In 2014, it launched a new kind of visa route called the ‘Overseas Government Language Programme’ visa scheme which, to date, applies solely to Mandarin-language teachers.

The scheme’s sponsor is a limited company based in London but under the control of the Chinese government. 

The purpose of the Confucius Institute program is to “advance the CCP interests,” the report said.

Last July, when running for the leadership of the Conservative Party, the incumbent Prime Minister Rishi Sunak pledged that he’d “close all 30 of China’s Confucius Institutes in the U.K.”

“Almost all U.K. government spending on Mandarin language teaching at school is channeled through university-based Confucius Institutes, thereby promoting Chinese soft power,” Sunak tweeted on July 25, 2022.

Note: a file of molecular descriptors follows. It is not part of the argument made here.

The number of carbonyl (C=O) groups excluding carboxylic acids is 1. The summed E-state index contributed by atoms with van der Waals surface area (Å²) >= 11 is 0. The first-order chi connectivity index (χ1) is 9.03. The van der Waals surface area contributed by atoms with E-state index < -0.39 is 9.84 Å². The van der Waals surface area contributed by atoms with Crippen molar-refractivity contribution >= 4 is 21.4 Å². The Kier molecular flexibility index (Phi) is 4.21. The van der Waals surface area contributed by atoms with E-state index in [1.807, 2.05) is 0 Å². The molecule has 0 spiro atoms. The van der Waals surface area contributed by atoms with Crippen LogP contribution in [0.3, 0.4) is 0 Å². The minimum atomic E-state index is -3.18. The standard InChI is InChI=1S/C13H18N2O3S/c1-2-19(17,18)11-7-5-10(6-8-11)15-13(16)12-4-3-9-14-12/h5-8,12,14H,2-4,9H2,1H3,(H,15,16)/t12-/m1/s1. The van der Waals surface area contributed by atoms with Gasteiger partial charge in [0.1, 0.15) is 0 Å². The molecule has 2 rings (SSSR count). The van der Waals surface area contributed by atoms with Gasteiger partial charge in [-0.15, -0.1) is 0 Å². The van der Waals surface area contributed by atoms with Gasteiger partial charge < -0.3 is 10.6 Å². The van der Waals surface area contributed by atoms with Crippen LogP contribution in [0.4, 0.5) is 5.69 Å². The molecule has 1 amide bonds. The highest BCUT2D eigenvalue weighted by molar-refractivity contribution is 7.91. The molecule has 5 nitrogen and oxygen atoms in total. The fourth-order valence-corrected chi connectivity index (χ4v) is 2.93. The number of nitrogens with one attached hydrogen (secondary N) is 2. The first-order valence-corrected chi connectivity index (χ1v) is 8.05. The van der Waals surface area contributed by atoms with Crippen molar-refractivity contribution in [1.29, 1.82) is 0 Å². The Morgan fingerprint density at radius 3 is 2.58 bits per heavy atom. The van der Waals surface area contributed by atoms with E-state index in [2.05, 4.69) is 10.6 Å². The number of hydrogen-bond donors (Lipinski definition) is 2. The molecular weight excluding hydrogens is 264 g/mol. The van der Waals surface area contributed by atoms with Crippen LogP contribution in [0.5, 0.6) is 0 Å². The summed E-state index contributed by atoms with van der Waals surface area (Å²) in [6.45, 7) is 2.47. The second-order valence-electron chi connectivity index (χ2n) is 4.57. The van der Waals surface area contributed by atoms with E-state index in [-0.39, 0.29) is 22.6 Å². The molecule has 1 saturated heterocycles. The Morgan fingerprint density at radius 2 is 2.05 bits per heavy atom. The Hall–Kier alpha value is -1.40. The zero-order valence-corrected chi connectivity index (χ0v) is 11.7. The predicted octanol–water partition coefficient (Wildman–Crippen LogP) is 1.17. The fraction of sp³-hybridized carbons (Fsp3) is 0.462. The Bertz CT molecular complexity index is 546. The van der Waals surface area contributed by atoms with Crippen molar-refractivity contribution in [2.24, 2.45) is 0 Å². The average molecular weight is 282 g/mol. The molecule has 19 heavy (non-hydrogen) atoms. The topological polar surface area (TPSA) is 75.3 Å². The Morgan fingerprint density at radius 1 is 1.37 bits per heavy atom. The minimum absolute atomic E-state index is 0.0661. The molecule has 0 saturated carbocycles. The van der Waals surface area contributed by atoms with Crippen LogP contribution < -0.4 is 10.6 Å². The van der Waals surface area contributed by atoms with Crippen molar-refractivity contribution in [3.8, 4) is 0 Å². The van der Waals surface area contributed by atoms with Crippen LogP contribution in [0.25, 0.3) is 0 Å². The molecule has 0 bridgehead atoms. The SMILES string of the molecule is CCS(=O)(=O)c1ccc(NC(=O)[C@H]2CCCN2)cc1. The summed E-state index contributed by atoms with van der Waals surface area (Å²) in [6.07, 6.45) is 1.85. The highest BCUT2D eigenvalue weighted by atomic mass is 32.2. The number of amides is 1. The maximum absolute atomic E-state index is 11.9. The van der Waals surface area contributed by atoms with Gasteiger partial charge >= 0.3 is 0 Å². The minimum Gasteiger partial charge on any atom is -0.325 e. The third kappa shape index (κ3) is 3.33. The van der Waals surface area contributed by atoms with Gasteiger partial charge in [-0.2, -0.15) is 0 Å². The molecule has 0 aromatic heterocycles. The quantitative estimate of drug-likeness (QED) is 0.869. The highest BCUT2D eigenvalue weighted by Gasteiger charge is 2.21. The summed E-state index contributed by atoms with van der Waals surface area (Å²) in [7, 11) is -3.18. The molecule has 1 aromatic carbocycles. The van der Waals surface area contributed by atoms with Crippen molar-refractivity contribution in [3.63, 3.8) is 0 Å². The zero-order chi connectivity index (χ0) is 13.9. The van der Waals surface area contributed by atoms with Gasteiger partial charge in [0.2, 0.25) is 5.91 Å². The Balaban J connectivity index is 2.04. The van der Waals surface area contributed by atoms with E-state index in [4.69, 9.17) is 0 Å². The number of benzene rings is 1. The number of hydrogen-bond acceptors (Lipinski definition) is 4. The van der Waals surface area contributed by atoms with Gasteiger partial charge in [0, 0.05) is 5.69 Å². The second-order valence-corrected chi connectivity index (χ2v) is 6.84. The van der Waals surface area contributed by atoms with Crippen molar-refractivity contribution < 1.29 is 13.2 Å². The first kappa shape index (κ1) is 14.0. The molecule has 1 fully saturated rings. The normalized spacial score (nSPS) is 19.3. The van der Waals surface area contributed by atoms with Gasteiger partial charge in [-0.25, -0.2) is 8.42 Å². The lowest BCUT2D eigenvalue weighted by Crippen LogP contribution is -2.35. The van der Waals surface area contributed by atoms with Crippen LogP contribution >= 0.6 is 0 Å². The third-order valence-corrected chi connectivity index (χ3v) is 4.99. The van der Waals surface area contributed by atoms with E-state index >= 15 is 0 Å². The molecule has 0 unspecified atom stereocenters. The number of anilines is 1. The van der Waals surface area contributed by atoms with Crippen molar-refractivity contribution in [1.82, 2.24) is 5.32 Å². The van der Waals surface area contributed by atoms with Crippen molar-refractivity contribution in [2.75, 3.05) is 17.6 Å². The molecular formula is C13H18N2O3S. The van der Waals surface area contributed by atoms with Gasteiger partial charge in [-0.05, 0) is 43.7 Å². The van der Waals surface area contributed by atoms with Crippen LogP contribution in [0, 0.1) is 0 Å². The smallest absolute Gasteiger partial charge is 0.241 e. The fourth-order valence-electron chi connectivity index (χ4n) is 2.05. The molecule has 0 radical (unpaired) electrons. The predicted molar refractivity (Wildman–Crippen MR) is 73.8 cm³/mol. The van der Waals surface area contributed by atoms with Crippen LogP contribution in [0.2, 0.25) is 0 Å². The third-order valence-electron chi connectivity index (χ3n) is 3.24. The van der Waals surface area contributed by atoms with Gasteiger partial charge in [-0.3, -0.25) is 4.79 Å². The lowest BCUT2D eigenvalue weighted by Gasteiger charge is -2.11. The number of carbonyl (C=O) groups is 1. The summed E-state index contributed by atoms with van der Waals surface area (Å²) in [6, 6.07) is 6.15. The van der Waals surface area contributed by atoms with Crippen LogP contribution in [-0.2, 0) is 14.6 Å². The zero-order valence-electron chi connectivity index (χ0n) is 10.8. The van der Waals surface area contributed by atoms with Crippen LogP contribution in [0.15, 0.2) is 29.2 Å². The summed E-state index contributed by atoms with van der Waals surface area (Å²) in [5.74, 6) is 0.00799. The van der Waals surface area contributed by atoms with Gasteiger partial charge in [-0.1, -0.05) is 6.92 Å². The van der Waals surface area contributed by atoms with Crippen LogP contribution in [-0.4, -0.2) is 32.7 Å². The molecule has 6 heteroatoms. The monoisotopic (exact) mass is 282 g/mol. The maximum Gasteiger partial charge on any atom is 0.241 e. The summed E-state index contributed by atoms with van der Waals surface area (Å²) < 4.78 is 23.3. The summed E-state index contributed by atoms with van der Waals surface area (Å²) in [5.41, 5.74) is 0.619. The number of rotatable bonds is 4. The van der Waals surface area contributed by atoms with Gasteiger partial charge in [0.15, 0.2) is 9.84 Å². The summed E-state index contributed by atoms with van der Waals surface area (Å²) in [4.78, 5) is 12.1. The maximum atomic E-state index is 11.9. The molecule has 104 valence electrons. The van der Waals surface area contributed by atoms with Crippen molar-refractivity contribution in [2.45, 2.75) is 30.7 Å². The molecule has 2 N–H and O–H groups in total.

So far none of the institutes has been closed.

Rishi Sunak, before becoming prime minister, also claimed that “China and the Chinese Communist Party represent the largest threat to Britain and the world’s security and prosperity this century.”

Simon Cheng, a Hong Kong democracy activist and founder of Hongkongers in Britain told RFA the prime minister must act to protect the U.K. against Chinese influence.

“If Confucius Institutes are being regarded as proposing the political agenda and propaganda in many subtle ways, the PM should live up to the promises that all the Confucius Institutes should be closed,” he said.

Yet some in the ruling Conservative Party are far more conciliatory to China.